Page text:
Change in life isn’t always hard. Nor is it something we are resistant to. Often times it’s more that we hold on to our past experiences and worry we won’t succeed. We want the change, we really do. But remember the last time we said that and we didn’t reach our goal? What if that happens again? Fear and anxiety creep in and overwhelm us, and they take the reins.
Right now we live in an age of deep self work. Self love, self care, dig in to your past and heal your traumas. No longer are we being told to hide our emotions and experiences inside and pretend they aren’t there. It’s beautiful that we are valuing self awareness, but boy, is it scary too. Not too many of us are eager to go back in time and revisit these hurts. Whether it’s the caustic words said to you by a friend or family member, or the time that one kid tripped you in the hallway in front of the fourth grade class, or worse… it all hurts, and it’s all valid. It all takes up space in our hearts and our minds. And what happens if we don’t let it go, if we keep it deep down inside?
Eastern medicine believes that our unresolved emotional experiences manifest as physical ailments. After all, we can only stuff them down so far before they bubble back up. Western medicine has long since compartmentalized emotions and physical ills, but the time in society is now pushing for a blend of these two approaches. When I first began my schooling for nutrition, I felt a connection to food and the body. I knew the power of nourishing my body through healthful foods and I found it deeply satisfying. Little did I know at the time that the connection was more than physical, it was emotional. For me, using food to heal and fuel my body was an act of love to myself. It was care, it was honor, it was deep, deep love. And as I began to counsel clients in how they too could heal and fuel their bodies with the right foods, I realized that I was teaching them how to love and care for their own selves the way I had learned to care for mine.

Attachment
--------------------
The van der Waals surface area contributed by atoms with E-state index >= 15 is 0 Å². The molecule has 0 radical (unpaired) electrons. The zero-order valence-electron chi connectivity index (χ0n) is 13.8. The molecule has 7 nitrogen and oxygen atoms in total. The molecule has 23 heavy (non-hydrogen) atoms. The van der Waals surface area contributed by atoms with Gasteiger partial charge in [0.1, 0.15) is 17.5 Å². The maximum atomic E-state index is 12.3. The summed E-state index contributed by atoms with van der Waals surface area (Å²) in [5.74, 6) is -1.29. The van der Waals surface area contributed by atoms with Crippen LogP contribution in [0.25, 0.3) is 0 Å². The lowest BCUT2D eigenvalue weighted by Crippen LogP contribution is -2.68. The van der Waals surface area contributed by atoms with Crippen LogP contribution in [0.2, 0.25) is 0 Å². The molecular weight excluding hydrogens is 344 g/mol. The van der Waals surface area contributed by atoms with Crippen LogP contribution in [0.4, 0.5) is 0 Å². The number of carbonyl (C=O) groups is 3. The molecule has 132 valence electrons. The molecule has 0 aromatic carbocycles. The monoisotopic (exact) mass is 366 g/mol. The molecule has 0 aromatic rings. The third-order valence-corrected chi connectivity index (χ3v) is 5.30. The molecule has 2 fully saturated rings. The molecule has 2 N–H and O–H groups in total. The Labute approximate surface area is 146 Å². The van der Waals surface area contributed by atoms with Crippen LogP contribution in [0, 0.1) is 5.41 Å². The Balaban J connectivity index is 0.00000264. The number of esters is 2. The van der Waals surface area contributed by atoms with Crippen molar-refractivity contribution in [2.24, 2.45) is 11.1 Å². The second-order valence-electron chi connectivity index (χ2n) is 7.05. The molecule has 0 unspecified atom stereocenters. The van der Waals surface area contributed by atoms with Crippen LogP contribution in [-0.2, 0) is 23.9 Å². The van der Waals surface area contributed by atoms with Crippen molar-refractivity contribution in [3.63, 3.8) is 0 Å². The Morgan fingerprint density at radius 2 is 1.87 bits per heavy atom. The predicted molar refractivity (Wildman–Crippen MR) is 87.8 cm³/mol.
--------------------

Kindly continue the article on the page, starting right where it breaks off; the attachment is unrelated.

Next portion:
It became clear that there is so much more to healing than just eating the right foods. And I developed the thought of emotional nutrition and crafted my work around this concept. Emotional nutrition, you see, goes so much deeper than what foods to eat. It translates to how you move, how you breathe, how you think, how you speak… and this is why when I am working with clients I often move out of the realm of food and begin to address other components of their lives. We may talk about exercise, breather, meditation… or a variety of many other things. And when you start to make small adjustments in each of these aspects, that’s when you begin to see real change come in. Physical nutrition is simply one facet of wellbeing, but emotional nutrition is the whole spectrum.
If this sounds a little overwhelming, don’t let it be. Start with where you want to go, how you want to see yourself in your optimal life. Once you know what this ideal looks like, start to formulate a plan. It doesn’t need to be pretty, and it doesn’t even need to be right. It just needs to start somewhere. Start small, and allow yourself room for trial and error. You’ll see some successes, and some mistakes. But it’s through these attempts that you will learn what is right for you. Eventually, as you continue to carve your path, you will find yourself reaching your optimal life.
And most of all, you don’t have to do this alone. Seeking guidance from a practitioner is an excellent way to get yourself on the right track. Learn how to develop your own emotional nutrition plan with me. Reach out today for a complimentary call to see how I can help.